The IRS is alerting certain veterans that they may be due a credit or refund. This is a result of the Combat-Injured Veterans Tax Fairness Act passed in 2016. It affects veterans who received disability severance payments after January 17, 1991, and included that payment as income.
Here is what these veterans should know:
Veterans who included their disability severance payments as income should file Form 1040X, Amended U.S. Individual Income Tax Return.
The veterans will file Form 1040X to claim a credit or refund of the overpayment attributable to the disability severance payment.
These veterans received a one-time, lump-sum disability severance payment when they separated from their military service.
Most of these veterans will have recently received a letter from the Department of Defense with information explaining how they should claim the related tax refunds.
Veterans can submit a claim based on the actual amount of their disability severance payment. However, there is a simplified method where veterans can instead choose to claim a standard refund amount. This amount is based on the calendar year in which they received the severance payment:
$1,750 for tax years 1991 – 2005
$2,400 for tax years 2006 – 2010
$3,200 for tax years 2011 – 2016
Claiming the standard refund amount is the easiest way for veterans to claim a refund, because they do not need to access the original tax return from the year of their lump-sum disability severance payment.
The veteran must mail the claim generally by the later of these dates:
One year from the date of the Department of Defense notice
Three years after the due date for filing the original return for the year the disability severance payment was made
Two years after tax was paid for the year the disability severance payment was made.
The IRS and its community partners are looking for people around the country to become IRS-certified volunteers at their free tax preparation sites. Volunteers can start now to join one of these programs that offer invaluable help to America’s taxpayers:
Volunteer Income Tax Assistance: VITA offers free tax return preparation to eligible taxpayers who generally earn $55,000 or less.
Tax Counseling for the Elderly: TCE is mainly for people age 60 or older. Although the program focuses on tax issues unique to seniors, all taxpayers can generally get assistance. AARP participates in the TCE program through AARP Tax-Aide.
Last year, VITA and TCE volunteers prepared more than 3.5 million federal tax returns for qualified taxpayers at no cost. Anyone interested in volunteering can visit the sign-up page on IRS.gov.
Many volunteers return to the program year after year. Here are several reasons why:
Volunteers can work flexible hours. Volunteers can generally choose their own hours and days to volunteer. The programs are usually open from mid-to-late-January through the tax filing deadline in April. Some sites are even open all year.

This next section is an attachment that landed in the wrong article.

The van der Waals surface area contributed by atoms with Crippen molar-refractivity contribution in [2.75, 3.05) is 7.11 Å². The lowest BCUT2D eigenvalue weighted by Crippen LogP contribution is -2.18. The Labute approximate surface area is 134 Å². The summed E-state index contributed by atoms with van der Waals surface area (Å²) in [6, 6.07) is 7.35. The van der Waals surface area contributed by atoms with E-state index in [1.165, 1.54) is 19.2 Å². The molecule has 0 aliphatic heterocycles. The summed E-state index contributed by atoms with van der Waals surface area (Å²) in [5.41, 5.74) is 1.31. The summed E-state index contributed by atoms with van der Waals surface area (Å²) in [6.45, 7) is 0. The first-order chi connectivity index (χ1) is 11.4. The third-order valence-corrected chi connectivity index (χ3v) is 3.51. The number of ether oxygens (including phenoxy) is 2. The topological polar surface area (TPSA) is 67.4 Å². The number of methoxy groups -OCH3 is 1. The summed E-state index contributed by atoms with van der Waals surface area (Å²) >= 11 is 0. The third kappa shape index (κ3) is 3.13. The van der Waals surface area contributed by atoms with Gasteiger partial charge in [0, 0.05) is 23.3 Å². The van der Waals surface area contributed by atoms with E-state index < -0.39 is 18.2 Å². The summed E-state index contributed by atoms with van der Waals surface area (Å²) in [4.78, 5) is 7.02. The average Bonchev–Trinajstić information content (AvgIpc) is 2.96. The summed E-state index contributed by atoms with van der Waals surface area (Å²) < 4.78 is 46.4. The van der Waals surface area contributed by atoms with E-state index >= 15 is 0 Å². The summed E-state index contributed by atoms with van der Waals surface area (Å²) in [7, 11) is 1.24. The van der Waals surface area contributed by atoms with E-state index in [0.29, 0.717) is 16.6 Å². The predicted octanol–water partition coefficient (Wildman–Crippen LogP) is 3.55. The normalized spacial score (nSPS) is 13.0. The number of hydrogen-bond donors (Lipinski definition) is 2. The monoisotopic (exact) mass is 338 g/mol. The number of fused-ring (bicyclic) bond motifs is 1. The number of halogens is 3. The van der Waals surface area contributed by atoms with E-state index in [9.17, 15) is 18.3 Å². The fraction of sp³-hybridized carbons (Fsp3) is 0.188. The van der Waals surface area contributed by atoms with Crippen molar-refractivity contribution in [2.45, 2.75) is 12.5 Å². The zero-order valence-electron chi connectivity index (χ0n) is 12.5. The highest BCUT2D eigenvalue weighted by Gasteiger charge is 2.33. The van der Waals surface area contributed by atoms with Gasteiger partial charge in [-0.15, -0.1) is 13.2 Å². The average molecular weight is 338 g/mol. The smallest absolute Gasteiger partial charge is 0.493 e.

VITA and TCE sites are often close to home. More than 11,000 sites were set up in neighborhoods all over the country for 2018. These free tax help sites are in places like community centers, libraries, schools and shopping malls.
No prior experience needed. Volunteers receive specialized training to become IRS-certified and can choose from a variety of roles to serve. VITA and TCE programs want volunteers of all backgrounds and ages, as well as individuals who are fluent in other languages.
The IRS provides free tax law training and materials. Volunteers receive training materials at no charge. The tax law training covers how to prepare basic federal tax returns electronically. The training also covers tax topics like deductions and credits.
Tax pros can earn continuing education credits. Enrolled agents and non-credentialed tax return preparers can earn continuing education credits when volunteering as a VITA/TCE instructor, quality reviewer or tax return preparer.
Eligible employers who provide paid family and medical leave to their employees during tax years 2018 and 2019 might qualify for a new business tax credit. This new employer credit for family and medical leave is part of tax reform legislation passed in December 2017. Here are some facts about the credit to help employers find out if they might be able to claim it.
To be eligible, an employer must:
Have a written policy that meets several requirements, as detailed in Notice 2018-xx [ADD LINK].
At least two weeks of paid family and medical leave to full-time employees.
A prorated amount of paid leave for part-time employees.
Provide pay for leave that is at least 50 percent of the wages normally paid to that employee.
The credit applies to these dates:
It is available for wages paid in taxable years beginning after Dec. 31, 2017, and before Jan. 1, 2020.
The amount of the credit:
The credit is generally equal to 12.5 to 25 percent of paid family and medical leave for qualifying employees.
Here’s what kind of leave qualifies:
The leave can be for any or all of the reasons specified in the Family and Medical Leave Act:
Birth of an employee’s child.
Care for the child.
Placement of a child with the employee for adoption or foster care.
To care for the employee’s spouse, child, or parent who has a serious health condition.
A serious health condition that makes the employee unable to perform the functions of his or her position.